How will extreme heat and high humidity effect my peppers?

bigoledude(SE Louisiana)March 10, 2009

I am growing the peppers listed below. Last year I tried growing some bell peppers in containers. They performed lousy! This year's garden will be planted in the ground.

Many gardeners in our area have failed to produce a decent harvest of bell peppers the last few years. I know the peppers below are a very generic group. I plan on getting more of the exotic varieties later.

Keystone Giant (Bell)

Cal Wonder (Bell)

Purple Beauty (Bell)

Marconi Red

Sweet Cherry

Tam Jalapeño

Sweet Banana


Jalapeño (Hot)


Pasilla Bajio

Cayenne Long Thin

Hungarian Wax

Poblano Ancho

Mulatto Islanos

Orange Habenero

Which of my peppers (above) will be hurt the most by our brutal Louisiana heat, rain and humidity?

Are hot peppers better suited to these hot-n-humid conditions?

What sweet peppers would be a better alternative and, perform better than the "Bell" types?


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I suggest you contact your local Cooperative Extension Service for recommendations for sweet pepper varieties that do well in your area.


    Bookmark   March 10, 2009 at 8:23AM
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bigoledude(SE Louisiana)

Hey fiedlermiester

Prior to my post here, I scoured the website of the LSU Cooperative Extension Service. There is no information in regard to what other sweet peppers might surpass the "Bell" types in performance.

They do not address how hot peppers compare to sweet peppers in heat tolerance either.

My request for information in regard to my specific peppers and, what I might expect was mainly addressed to those folks out there who live in areas that have similar climatic conditions as we do here in SE Louisiana.

A search here, using the words "Heat tolerance peppers" yielded no information in regard to my questions above.

I also referred to gardening books (12) that I've bought over the years.

My last search was at the "2009 Southeastern U.S. Vegetable Crop Handbook" and found no answers to the questions I had. This handbook was written in a cooperative effort by 11 of the top universities in the southeastern U.S.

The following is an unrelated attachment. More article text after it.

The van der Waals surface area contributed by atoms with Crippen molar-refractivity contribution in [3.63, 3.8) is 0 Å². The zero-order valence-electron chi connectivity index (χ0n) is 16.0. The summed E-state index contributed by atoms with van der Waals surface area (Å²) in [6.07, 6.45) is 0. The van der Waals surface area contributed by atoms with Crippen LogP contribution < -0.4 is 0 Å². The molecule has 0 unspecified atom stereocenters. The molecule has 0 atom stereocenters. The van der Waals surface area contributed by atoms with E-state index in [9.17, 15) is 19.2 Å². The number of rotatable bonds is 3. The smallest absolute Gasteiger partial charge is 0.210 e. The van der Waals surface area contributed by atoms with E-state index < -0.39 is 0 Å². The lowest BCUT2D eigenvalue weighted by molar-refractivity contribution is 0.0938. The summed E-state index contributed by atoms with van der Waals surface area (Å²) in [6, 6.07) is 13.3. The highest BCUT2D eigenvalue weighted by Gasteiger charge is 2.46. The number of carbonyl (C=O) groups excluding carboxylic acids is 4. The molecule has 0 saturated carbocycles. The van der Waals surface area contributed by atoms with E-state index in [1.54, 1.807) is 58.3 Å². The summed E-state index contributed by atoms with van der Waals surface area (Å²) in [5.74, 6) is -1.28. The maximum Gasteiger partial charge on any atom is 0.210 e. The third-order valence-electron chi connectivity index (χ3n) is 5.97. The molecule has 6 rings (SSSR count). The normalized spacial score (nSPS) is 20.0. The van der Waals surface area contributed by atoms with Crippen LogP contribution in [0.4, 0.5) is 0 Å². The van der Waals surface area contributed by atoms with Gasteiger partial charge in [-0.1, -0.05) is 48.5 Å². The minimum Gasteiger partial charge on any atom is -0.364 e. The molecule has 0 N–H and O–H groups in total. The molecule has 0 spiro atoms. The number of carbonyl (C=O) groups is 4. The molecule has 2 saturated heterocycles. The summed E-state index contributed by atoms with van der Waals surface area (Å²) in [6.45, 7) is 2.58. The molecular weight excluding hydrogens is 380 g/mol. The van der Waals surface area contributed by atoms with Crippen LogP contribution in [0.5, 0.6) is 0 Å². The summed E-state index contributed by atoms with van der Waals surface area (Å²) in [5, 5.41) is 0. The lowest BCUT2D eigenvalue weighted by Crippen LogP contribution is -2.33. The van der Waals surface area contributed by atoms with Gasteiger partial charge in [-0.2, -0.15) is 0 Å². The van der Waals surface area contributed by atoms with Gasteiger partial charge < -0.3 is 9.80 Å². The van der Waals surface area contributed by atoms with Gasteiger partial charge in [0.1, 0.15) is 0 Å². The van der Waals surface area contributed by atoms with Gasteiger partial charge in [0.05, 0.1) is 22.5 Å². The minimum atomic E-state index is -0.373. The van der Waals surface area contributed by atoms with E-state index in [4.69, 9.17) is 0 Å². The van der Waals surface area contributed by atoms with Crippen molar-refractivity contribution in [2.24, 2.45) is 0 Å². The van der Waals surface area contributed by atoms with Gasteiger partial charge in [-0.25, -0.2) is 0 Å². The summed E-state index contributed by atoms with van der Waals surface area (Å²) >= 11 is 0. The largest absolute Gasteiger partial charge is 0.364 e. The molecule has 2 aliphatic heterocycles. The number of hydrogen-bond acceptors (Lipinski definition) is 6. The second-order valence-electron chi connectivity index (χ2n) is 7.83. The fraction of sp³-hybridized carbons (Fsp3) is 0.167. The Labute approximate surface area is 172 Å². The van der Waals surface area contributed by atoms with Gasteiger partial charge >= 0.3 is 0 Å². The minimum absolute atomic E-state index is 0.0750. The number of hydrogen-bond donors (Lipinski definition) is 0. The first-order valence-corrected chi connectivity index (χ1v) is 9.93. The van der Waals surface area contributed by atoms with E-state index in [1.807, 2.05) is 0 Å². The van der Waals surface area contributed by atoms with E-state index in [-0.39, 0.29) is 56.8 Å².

John, I suspect that just about every query here could be brushed off with a brief referral to their Cooperative Extension Service. A search of your user-name suggests that you are a respected member here. In my case, it appears you were very busy and chose not to offer any actual help. Why would you even bother with such an answer.

Now, if anyone out there has any experiences that might help me, please respond. I really could use some practical info.


    Bookmark   March 11, 2009 at 12:12AM
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So, you think that ranting at others here will get you answers?

Did you contact the extension service?

    Bookmark   March 11, 2009 at 9:34AM
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shebear(z8 NCentralTex)

My bells don't really produce until fall. I get a few but just keep growing the plant so that it's large for the fall. As soon as the night temps start to drop the peppers start to come. However, being right off the coast the nights may not cool enough.

Most of the bell peppers seem to be selected for southern California's climate.........that ain't Texas or Louisiana.

    Bookmark   March 11, 2009 at 10:31AM
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bigoledude(SE Louisiana)

That's exactly what we've been experiencing here shebear. We seem to successfully grow bells only when the temps cool off a bit.

Was kinda hoping there were some other types of sweet peppers that would perform better than the bell types in the heat and rain here.

That was not a rant willard. I guess my question sounded like a total new-guy and warranted a thumb-over to the Cooperative Extension Service. I was just hoping that guys like John, who seem to be pretty knowledgeable in regards to growing peppers, would share some of that experience with me. I regret my sarcasm.

I'm putting everything in the ground right now and, must quickly choose what to put in my limited space.

I'd still like to know if hot peppers can better withstand our conditions.

    Bookmark   March 11, 2009 at 1:24PM
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rdback(Z6 VA)

Hi Ray,

Here are a few suggestions, even though I donÂt have z9 gardening experience:

1) Actually contact your local Co-op agent. These folks are usually very knowledgeable about your local growing area and are happy to chat with you and provide info. ItÂs part of their job, plus they all love to talk lol!

2) Try this link to a Southern University webpage. Not a ton of info, but I think thereÂs some direct answers to some of your questions (i.e. what peppers grow best Louisiana).

3) Look for other GW members that reside in Louisiana and contact them directly via e-mail. Most members have valid e-mail addresses available on their member page. (See link to thread below)

4) Look for regional garden bloggers (Gulf Coast?). Many folks share their experiences, both good and bad, via their own personal blog. (See link to thread below)